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If the world’s third-largest oil exporter overcomes an array of challenges, the International Energy Agency predicts the Middle Eastern country could more than double its oil supply within about eight years.
Iraq could more than double its current oil supply by 2020, becoming the world’s largest oil contributor and evolving into a key supplier for the energy-hungry, fast-growing Asian market by 2035.
A recently released International Energy Agency (IEA) study revealed Iraq’s oil production could jump from its current level of 3 MMb/d to more than 8 MMb/d by 2035, with high production coming from supergiant fields near Basrah in southern Iraq. Helping facilitate the heightened status would be a resolution on hydrocarbon sector governance that has divided the country, resulting in independent oil companies leaving southern Iraq en route to the northern Kurdistan region.
“How this works out in practice will be determined by the speed at which impediments to investment are removed, clarity on how Iraq plans to derive long-term value from its hydrocarbon wealth, international market conditions, and Iraq’s success in consolidating political stability and developing its human resource base,” the report stated.
Iraq has an estimated 143 Bbbls of proven reserves, the country’s Ministry of Oil reported in October 2010. The figure positions the country as having the world’s fifth-largest proven oil reserves and third-largest conventional proven oil reserves following Saudi Arabia and Iran. However, the report notes that most of Iraq is unexplored or greatly under-explored.
Oil and gas discoveries continue to be made by international oil companies. Among the latest are oil discoveries by WesternZagros Resources, General Exploration Partners, and DNO International. All three found oil in Kurdistan, one of the latest hot spots for exploration. The Kurdistan Regional Government has awarded about 50 oil-exploration contracts to international companies.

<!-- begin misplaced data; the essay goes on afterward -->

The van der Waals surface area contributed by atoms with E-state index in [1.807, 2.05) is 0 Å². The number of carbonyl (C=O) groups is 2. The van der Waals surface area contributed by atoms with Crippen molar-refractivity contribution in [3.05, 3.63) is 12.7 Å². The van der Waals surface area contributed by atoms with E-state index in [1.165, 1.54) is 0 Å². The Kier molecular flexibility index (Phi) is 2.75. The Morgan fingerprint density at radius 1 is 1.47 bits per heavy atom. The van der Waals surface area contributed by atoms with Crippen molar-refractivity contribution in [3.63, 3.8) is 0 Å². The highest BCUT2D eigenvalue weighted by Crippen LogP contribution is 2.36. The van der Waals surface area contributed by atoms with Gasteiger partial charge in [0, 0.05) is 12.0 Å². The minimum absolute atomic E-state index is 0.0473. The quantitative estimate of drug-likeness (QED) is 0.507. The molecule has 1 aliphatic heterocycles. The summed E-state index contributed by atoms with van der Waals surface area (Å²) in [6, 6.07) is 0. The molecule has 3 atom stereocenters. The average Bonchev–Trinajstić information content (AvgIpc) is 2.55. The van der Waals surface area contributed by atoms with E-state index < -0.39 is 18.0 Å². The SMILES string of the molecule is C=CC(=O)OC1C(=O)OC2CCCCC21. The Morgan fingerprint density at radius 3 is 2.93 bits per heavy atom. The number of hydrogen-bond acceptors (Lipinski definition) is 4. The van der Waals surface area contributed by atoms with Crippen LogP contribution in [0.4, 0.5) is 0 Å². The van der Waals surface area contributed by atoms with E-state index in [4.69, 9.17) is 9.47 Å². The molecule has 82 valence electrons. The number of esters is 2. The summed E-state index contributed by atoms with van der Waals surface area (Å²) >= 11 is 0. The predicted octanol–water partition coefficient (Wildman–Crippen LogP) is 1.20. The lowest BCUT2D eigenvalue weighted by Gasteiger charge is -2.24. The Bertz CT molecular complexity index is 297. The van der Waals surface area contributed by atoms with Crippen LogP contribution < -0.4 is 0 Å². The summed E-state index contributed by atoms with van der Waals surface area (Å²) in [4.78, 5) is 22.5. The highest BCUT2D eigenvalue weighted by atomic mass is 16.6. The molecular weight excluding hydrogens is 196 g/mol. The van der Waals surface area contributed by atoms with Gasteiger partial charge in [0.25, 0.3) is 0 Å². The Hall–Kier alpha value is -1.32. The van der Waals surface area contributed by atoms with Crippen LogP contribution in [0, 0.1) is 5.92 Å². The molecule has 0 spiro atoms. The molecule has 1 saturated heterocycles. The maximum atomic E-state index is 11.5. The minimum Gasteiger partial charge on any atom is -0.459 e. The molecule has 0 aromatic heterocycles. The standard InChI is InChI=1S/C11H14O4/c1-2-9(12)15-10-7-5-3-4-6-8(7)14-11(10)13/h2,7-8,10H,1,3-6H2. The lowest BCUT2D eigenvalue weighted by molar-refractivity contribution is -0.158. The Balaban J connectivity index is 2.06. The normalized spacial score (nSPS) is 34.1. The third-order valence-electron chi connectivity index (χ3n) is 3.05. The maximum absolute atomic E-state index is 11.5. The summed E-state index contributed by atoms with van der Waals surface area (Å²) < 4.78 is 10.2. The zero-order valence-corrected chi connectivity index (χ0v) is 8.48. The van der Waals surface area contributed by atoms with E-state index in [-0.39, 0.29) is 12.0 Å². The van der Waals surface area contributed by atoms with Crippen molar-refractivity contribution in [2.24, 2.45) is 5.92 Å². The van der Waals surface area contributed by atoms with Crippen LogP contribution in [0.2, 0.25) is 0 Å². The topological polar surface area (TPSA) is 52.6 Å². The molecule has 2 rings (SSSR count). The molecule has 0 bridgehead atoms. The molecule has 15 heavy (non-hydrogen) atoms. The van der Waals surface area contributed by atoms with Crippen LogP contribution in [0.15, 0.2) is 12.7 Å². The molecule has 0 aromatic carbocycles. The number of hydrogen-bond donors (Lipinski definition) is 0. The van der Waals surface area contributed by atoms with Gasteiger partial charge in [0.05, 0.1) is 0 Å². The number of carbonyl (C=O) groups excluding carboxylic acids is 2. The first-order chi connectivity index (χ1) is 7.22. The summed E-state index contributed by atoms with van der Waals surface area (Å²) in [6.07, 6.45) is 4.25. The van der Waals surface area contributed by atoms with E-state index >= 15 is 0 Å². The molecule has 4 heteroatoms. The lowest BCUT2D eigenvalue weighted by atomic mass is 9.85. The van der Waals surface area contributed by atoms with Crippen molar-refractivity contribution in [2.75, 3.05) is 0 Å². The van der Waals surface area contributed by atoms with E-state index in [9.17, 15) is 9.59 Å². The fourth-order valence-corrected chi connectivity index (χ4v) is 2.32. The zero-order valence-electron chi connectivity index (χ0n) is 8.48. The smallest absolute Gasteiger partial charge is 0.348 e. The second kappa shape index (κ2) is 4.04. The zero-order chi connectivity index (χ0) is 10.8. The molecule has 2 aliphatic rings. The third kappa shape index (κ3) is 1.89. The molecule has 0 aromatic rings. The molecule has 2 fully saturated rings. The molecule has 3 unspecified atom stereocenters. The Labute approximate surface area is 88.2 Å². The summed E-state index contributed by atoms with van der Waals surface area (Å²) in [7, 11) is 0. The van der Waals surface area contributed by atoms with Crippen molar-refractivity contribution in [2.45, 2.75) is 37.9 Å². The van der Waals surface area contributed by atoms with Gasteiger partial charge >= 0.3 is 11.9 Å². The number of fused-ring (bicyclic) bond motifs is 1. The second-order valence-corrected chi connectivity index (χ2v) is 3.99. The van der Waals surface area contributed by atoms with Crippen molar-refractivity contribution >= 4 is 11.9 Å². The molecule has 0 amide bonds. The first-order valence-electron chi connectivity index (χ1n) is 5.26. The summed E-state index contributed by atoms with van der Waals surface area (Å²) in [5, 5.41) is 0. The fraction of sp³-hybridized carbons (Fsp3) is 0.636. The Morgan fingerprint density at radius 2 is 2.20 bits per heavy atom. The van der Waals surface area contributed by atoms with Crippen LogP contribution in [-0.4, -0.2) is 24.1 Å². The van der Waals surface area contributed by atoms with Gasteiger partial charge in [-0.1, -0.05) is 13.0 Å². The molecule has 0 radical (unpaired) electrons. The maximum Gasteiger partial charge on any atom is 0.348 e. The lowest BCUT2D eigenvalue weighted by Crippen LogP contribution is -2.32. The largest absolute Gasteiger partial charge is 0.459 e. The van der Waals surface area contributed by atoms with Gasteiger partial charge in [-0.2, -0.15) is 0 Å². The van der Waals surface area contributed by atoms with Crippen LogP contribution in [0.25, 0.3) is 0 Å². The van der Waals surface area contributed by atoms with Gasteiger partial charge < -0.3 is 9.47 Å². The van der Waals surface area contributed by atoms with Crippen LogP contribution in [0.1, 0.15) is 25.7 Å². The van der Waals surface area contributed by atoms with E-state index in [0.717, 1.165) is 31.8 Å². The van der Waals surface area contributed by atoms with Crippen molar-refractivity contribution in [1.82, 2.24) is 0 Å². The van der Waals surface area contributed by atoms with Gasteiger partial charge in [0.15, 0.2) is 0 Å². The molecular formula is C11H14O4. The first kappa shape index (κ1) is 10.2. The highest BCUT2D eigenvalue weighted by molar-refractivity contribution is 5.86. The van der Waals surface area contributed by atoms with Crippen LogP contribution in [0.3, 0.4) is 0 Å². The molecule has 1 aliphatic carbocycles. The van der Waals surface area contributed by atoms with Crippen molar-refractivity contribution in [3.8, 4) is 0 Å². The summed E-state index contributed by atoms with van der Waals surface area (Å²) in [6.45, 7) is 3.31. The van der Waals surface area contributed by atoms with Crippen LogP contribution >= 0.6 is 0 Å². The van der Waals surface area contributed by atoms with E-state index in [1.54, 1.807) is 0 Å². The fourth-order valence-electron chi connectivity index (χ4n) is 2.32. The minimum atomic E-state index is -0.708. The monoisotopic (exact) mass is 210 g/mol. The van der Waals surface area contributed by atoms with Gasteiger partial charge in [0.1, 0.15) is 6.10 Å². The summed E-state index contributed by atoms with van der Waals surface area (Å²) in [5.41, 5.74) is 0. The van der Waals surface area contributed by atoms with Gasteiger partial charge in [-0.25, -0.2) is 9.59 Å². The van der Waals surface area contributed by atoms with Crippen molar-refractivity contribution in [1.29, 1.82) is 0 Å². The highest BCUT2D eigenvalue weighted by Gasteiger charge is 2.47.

The low cost of developing oil in Iraq, uncomplicated geology, and the abundance of hydrocarbons are luring companies to the Middle Eastern country. Oil production capacity could skyrocket in this decade by about five times what it is today, according to the report.
In spite of the abundance of oil, there are still other challenges Iraq must overcome. Among these is being able to meet electricity demand, considering Iraq’s daily power outages. The report noted that Iraq needs 70% more net power generation capacity to meet demand. Meeting the demand would require installing about 70 gigawatts of generation capacity and shifting from reliance on an oil-fired power mix to a gas-fired one. Currently, more than half of the nearly 71 Bcf of gas produced in June 2012 was flared due to a lack of sufficient gas processing facilities.
Infrastructure constraints are another area in which Iraq must strive to improve. The report noted that Iraq has a heavy fuel surplus with no domestic use or possibility for export. Similar infrastructure problems also hold true for gas as pipelines, processing facilities, pumping stations, and storage tanks deteriorate.
“Despite the problems with infrastructure, Iraq has been an increasingly important supplier of oil to global markets. Oil exports have rebounded in recent years, making Iraq the third largest oil exporter in the world (after Saudi Arabia and Russia),” the report explained. “An increasing share of these exports has been directed to fast-growing Asian markets, rising from 32% in 2008 to 52% by 2011, while the shares going to North America and to Europe fell over the same period to 26% and 22%, respectively.”
Other challenges involve logistics, security, and the ability of international markets to handle Iraq’s production growth. The report also stated coordinated progress in areas to “ensure the timely availability of rigs, sufficient water for injection to maintain reservoir pressure, and adequate storage, transportation, and export capacity,” also would be needed.
The scenario projected an oil and gas investment of about $400 billion from 2012-35 would be needed.
The investment could pay off for Iraq, considering oil revenue accounts for a significant amount of government income. In 2011, oil revenue made up about 95% of the government income and represented more than 70% of the country’s GDP.
“There is a strong alignment between the needs of the global market for growth in Iraq’s production and the needs of Iraq for revenue to build the foundations of a modern and prosperous economy,” the report said. “Building such an economy and turning the country into a global energy powerhouse will not be an easy task, but this is a prize within the reach of the people of Iraq.”
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